Studying Staten Island: From Sea Home to Secession

All this summer, we've been catching up with the five keepers of the city’s past, the borough historians, who are in charge of studying and preserving the stories of New York’s neighborhoods, and all for no pay. This week, in our fourth installment, WNYC's Kathleen Horan takes the ferry to Staten Island.

An informal poll of the many people crammed on the ferry to Staten Island reveals that few of them know much about the island.

Take Glenda Mullen, from Wisconsin, for example. She just alighted from the ferry and is walking around the terminal looking bewildered. She isn't sure what to do on the island and thinks they could've done a better job marketing the island.

But the Staten Island borough historian, Thomas Matteo, says they actually do a fair amount of marketing for the Island.

He's helped to devise Staten Island tours, including one near the terminal in the St. George neighborhood.

"I would certainly walk up to the Staten Island Museum, for sure they have some wonderful exhibits. Then from there she can walk one block to the Borough Hall, and in the lobby of the Borough Hall, which is open to the public, they have some beautiful murals from the 1930s," Matteo says.

Matteo is a kind of one man-marketing team for his misunderstood borough. He was born in Brooklyn, but has lived in Staten Island since he and his wife moved there in the 1970s.

The 62 year old looks relaxed in a straw hat and puka shell necklace as he drives his black, PT Cruiser convertible up a hill.

"Does this remind you of San Francisco? There are different parts of Staten Island that remind me of different parts of the U.S.," Matteo says. "There are some areas you drive into you don't belive you're in New York City. There's this one beach colony left, and you drive beyond the gates, and you'd think you were in Nantucket."

Matteo has traveled diverse terrain in his career too. He majored in biology, has two master's degrees in education and received his doctorate in administration.

He's spent more than 30 years in government and held executive posts in the city's Department of Transportation, Juvenile Justice and was President and Chief Executive Officer of Off Track Betting. He now teaches business at St. Peter's College and is the official historian of Staten Island.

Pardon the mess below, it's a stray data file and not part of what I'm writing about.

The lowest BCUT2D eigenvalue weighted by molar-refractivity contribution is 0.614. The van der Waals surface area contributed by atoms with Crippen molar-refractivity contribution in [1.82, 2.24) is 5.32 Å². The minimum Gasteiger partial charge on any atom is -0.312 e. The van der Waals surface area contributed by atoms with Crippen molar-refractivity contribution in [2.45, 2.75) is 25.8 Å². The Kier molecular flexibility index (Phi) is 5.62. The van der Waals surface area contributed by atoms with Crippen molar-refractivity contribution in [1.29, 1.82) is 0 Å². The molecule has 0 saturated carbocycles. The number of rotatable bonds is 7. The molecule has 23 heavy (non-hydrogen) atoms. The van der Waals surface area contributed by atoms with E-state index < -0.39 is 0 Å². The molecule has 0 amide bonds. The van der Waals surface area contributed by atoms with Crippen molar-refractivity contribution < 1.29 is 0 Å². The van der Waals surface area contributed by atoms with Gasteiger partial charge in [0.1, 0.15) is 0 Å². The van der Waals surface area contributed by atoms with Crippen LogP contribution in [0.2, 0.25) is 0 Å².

In his free time he's also a scrimshander, a decorative carver of whale bone and ivory.

He drives down a long, private woodsy driveway into the landmarked campus of Seaview, the former home for tuberculosis patients. At one point, over 2,000 patients lived there. It operated from 1909 until the 1950s when a cure was found. Then the place fell into disrepair.

Now, there’s a ballet studio in the former morgue, and a community center and senior citizen residence in the old Catholic church.

Up the stairs in the back of the pink former administration building is Matteo's wood paneled office. Classic photographs of Staten Island hang on the wall and old documents cover his large desk. He says he became passionate about the history of the island when he was chief of staff for the Staten Island Charter Commission in the early 1990s when the borough was trying to secede from the city.

That's right, Staten Island wanted to break up with New York.

"They felt that it had been a forgotten borough, that a lot of its taxes were going to support the subways, bridges and infrastructure, most of which is not on Staten Island. A lot of the roads on the island are not capitally built," Matteo says.

Nearly 65 percent of the island voted in favor of secession at the time. But the state assembly said it would have to be decided in a referendum, which never happened.

But Matteo says it could have worked.

"Financially, I think we could have survived as a separate city. I think we would have been the second or third largest city in all of New York State," he says.

Inspired by his work with the Charter Commission he ended up writing four books on Staten Island history.

"It's a very special place and it's hard to put the words down in writing that convey the feeling," he says. "When I was writing Staten Island Then and Now, I met a lot of wonderful people. There's one story where I went to somebody's back yard and I said 'There’s a shot I want to take through your backyard, do you mind?' He says 'No, come on in, after you take your picture, we'll sit down and have a beer.'"

When the borough historian position became vacant, he says, after the fun of writing the books, he decided to toss his hat in the ring to be the fourth to hold the post. One of his predecessors, Loring McMilllen, had held the job for a record breaking 65 years. But the borough president, James Molinaro, had something else in mind when he appointed Matteo three years ago.

"He said that he was going to appoint me for a tenured position. His feeling was that you needed to have fresh blood. When you talk about historians you think about old men and dusty archives with patches on their elbows. My job is not only to preserve history, but also to try to encourage other people," Matteo says.

Matteo has been encouraging others to start writing the history of their own communities, in time for next year's 350th anniversary of the first permanent European settlement on Staten Island.

In the meantime, "come out, come out and see what its like out here," Matteo says.

The former administration building at Seaview where Matteo has his office.

( Kathleen Horan )

Detail of some of the Delft tile work underneath the eaves of a pavilion

( Kathleen Horan )

Windows of the pavilion at Seaview. At one time there were 8 such open-air pavilions for ambulatory patients (4 for men, 4 for women)

( Kathleen Horan )

A recent acquisition, a fire department document recovered from the trash and donated to the borough historian. This is archived at the historical society.

( Kathleen Horan )